As a host of the Christian Radio show “We Still Believe” (www.westillbelieve.org), I tend to say things as I see them,, sometimes rather bluntly. I consider myself a realist and jaded towards the ever evolving modern over-commercialized Christian culture (how’s that for a mouthful?). Let’s just say it takes a lot to impress me, even if a Christian does it. So when I was contacted about a new study bible, I was like, “Oh, how nice. Another study bible, yay.” Honestly, I thought not much of it. I thought I’ve seen them all before. If I had the opposite of a pet peeve, it would be being pleasantly surprised…and that I was.
This translation/version is known as “The Voice” (not to be confused with the NBC show “The Voice”). I had never heard of that translation before, so I was intrigued. One may ask, “Why is there a need for yet another translation of the Bible?” Well, I think of it this way. The only way to the Father is through the Son (Jesus). However, there are many ways to Jesus. I firmly believe that God can AND DOES use anything he can to bring people to his Son. So, although there is only one scripture, there are many ways to get it to the masses. Some versions are better than others. Most bibles are just a burden to read if you are like me and easily distracted. What I like about this bible is it breaks it down in an easy to read format.
The most striking and original difference between this bible and any other bible I read as there is no confusion as to who is speaking and to whom. This is accomplished through a screenplay format and italics in parenthesis as to how a response is being given. For example, when Jesus was speaking with his disciples, you would see:
Jesus: Why don’t you give them something to eat?
Disciples (looking at Him): What? It would cost a fortune to buy bread for these people!
This format alone makes things much easier to follow especially trying to read a lot in one sitting. In the more complicated passages, they will have a little section in between or to the side that explains it in layman’s terms or from it’s historical or cultural perspective so it makes more sense to the modern reader.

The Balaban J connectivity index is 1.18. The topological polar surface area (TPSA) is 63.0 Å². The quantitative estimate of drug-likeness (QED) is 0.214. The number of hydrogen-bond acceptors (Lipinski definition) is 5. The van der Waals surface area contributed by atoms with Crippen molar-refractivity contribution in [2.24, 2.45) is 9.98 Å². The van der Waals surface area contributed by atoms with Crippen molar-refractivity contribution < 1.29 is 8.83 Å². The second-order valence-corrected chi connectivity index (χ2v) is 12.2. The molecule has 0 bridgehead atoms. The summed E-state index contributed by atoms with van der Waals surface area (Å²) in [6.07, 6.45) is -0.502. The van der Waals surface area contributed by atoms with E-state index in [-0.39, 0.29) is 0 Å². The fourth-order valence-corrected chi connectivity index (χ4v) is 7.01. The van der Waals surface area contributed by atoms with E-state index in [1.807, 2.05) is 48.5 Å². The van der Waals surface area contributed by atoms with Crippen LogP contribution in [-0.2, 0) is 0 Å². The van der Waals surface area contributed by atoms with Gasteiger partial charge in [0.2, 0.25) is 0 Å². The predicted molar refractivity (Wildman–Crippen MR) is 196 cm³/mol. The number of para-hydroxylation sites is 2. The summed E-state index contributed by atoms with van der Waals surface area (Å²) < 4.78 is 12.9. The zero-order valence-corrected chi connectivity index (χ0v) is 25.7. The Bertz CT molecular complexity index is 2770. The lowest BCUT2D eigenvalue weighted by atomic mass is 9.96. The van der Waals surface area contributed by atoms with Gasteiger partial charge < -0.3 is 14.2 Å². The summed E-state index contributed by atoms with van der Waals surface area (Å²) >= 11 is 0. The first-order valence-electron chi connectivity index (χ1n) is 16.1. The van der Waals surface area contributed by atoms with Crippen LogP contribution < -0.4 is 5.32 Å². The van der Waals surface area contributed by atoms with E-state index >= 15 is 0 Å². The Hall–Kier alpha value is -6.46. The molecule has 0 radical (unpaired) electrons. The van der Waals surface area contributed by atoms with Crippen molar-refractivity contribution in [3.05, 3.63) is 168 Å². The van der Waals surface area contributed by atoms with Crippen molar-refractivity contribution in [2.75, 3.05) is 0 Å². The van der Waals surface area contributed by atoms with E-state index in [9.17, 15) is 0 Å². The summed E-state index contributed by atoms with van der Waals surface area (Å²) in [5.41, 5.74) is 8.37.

What I especially appreciate is that the folks behind this project realized that there is a “widening division between culture and theology” and wanted to focus on uniting the church while staying as true as possible to the original and earliest manuscripts in Hebrew, Greek and Aramaic. Another interesting note is that God is referred to as the “Eternal One” and Jesus as “The Anointed”. I was taken aback by that but I read the preface and noticed that they wanted to stick to the what the bible says about God and Jesus’ name. Get ready for learning some theology there, among other places throughout the book.
They are not shy to admit that translations are hard especially from a languages that change over time (and it’s been thousands of years). They call their translation “contextual equivalence”, because they realize that the context of a word or sentence is of utmost importance to understanding what the author was trying to convey. How many times do Christians (with self-serving motives, mind you) use scripture out of context? In the end, what was actually MEANT means more than a collection of words written or spoken, and they get that.
If folks are looking for a direct literal translation without regard for the modern reader’s learning process, this bible is not for you. In fact, no bible is perfect at doing so. Do yourself a favor and get a concordance and a lexicon if you want to get that technical. But if you want to read a solid bible translation that wants to get through to today’s generation, and do justice to the translation to the best of its ability, the Compass Bible is for you.
For more information and where to get it, please go to the link below.
Thanks and God Bless! -Jay